Battery Electrics & Plug-in Hybrids Lack Most Popular Models
Top 5 Best-Selling Vehicles in the U.S.
- Ford F-Series full-size pickup
- Chevrolet Silverado full-size pickup
- Ram full-size pickup
- Nissan Rogue compact crossover
- Honda CR-V compact crossover
Top 5 Best-Selling Full Electric Vehicles
- Tesla Model S luxury full-size sedan
- Tesla Model X luxury midsize SUV
- Chevrolet Bolt compact hatchback
- Nissan Leaf compact hatchback
- BMW i3 luxury subcompact hatchback
Top 5 Best-Selling Plug-in Hybrids
- Chevrolet Volt compact hatchback
- Toyota Prius Prime compact hatchback
- Ford Fusion Energi midsize sedan
- Ford C-Max Energi compact wagon
- BMW X5 xDrive40e luxury midsize SUV
Different Volumes; Different Models
Of course, I didn’t include the volume numbers here, but here are the top sellers in each of the three charts to give you some perspective:
Overall best-seller – 429,860
Overall best-seller EV – 11,100
Overall best-seller PHEV – 10,932
Not exactly in the same league.
But there is another significant point to be gathered from these charts. There is zero overlap in the top-selling models. Most important, none of the five best-selling conventional models (though some diesel pickups and a few non-plug-in hybrid Rogues may be in the mix) has a counterpart in either list of the best-selling plug-in vehicles. If the most popular type of cars aren’t available in plug-in versions, that becomes a major factor organically reducing their market appeal.
The Loyalty Factor
Another factor that the lack of affordable popular models brings to the plug-in market is a lack of buyer loyalty. A study from the research firm HIS released this month (July 2017) outlined the problem. The most loyal car buyers (those who returned to buy a similar model) were SUV, crossover and pickup owners. Further down the list (and dropping from previous studies) were sedan buyers. Even further down, hatchback owners (which is what seven of the top 10 plug-in top selling models were).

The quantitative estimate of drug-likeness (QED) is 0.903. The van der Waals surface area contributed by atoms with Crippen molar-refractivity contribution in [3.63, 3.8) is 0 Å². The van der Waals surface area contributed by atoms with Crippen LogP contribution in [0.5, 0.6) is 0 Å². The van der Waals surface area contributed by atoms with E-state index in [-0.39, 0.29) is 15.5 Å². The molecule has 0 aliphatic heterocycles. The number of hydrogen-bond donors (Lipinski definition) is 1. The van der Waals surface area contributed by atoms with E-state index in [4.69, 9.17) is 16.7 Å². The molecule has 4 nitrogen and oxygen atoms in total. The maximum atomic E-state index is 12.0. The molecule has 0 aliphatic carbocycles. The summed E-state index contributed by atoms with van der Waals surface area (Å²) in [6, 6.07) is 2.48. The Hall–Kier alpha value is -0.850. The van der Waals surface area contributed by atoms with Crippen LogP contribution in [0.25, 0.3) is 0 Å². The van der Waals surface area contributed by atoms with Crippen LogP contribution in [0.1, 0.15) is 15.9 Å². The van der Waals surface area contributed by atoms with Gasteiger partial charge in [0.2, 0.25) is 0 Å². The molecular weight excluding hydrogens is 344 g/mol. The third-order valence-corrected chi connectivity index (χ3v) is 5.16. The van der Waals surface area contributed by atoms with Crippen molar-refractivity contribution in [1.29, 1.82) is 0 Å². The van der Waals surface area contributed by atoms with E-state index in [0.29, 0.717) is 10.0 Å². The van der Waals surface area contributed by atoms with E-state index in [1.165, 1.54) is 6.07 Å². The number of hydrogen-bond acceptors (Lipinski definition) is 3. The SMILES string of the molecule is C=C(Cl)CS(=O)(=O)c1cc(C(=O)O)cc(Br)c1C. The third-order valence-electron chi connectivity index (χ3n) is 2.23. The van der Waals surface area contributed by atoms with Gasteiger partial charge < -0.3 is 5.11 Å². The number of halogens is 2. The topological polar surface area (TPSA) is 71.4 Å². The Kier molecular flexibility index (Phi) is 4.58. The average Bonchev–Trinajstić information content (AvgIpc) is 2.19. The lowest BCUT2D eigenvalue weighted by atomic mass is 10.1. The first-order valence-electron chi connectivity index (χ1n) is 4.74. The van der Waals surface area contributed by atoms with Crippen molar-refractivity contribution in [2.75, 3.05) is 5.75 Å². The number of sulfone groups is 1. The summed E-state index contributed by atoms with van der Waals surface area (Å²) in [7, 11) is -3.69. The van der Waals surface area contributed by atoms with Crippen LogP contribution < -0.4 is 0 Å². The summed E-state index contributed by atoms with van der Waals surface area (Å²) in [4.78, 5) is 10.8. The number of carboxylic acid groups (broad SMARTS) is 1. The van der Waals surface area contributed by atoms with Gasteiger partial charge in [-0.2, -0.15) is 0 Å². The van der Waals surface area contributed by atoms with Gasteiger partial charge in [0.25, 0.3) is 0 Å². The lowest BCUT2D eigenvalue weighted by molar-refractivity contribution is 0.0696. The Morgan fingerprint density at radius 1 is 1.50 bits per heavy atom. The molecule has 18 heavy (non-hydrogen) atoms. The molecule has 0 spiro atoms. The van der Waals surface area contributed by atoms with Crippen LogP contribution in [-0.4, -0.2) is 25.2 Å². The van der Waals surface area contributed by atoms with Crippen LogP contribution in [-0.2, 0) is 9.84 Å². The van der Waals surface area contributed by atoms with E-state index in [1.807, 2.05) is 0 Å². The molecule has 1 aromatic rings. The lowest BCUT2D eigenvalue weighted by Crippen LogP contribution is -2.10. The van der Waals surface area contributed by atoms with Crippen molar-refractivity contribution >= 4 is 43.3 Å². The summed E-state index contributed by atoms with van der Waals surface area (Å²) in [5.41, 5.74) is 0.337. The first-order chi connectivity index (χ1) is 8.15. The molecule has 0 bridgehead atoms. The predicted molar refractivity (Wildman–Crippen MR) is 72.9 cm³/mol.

The IHS study found that sedan buyers were defecting to SUVs and crossovers. They numbered 300,000 in the first four months of 2017. For comparison, all plug-in sales for the first six months of 2017 totaled less than 90,000 cars.
Or Is It Just the Price
Finally, an ongoing complaint about plug-in cars is their high prices. With government and automaker incentives and generous lease programs, we know the total cost of ownership for electric cars is not that far off comparable gas models. In spite of that, the sales charts indicate plug-ins are appealing to the high end of the market with four luxury models in the two lists. Probably the most popular configuration in the plug-in charts is the Tesla Model X, a midsize SUV, but it starts at $85,500. In contrast, the top 10 sellers in the overall market all have models available that start well under the list price of the cheapest plug-in, including some under $20,000.
If there’s a silver lining in these charts it’s in the big picture trend line. Total sales in the U.S. have been down for six straight months. Analysts say last year (2016) may end up being the peak sales year ever. Meanwhile, plug-in hybrid sales for the first half of 2017 are up 44 percent from the previous year and battery electrics are up 29 percent, albeit working from a smaller base. And prices for plug-in vehicles appear to be coming down as battery development accelerates.
More popular models are in or coming to the market soon, including the Pacifica plug-in hybrid minivan, the Kia Niro crossover (in both plug-in hybrid and full electric versions) and possibly a plug-in version of the best-seller of all—the Ford F-150 pickup.
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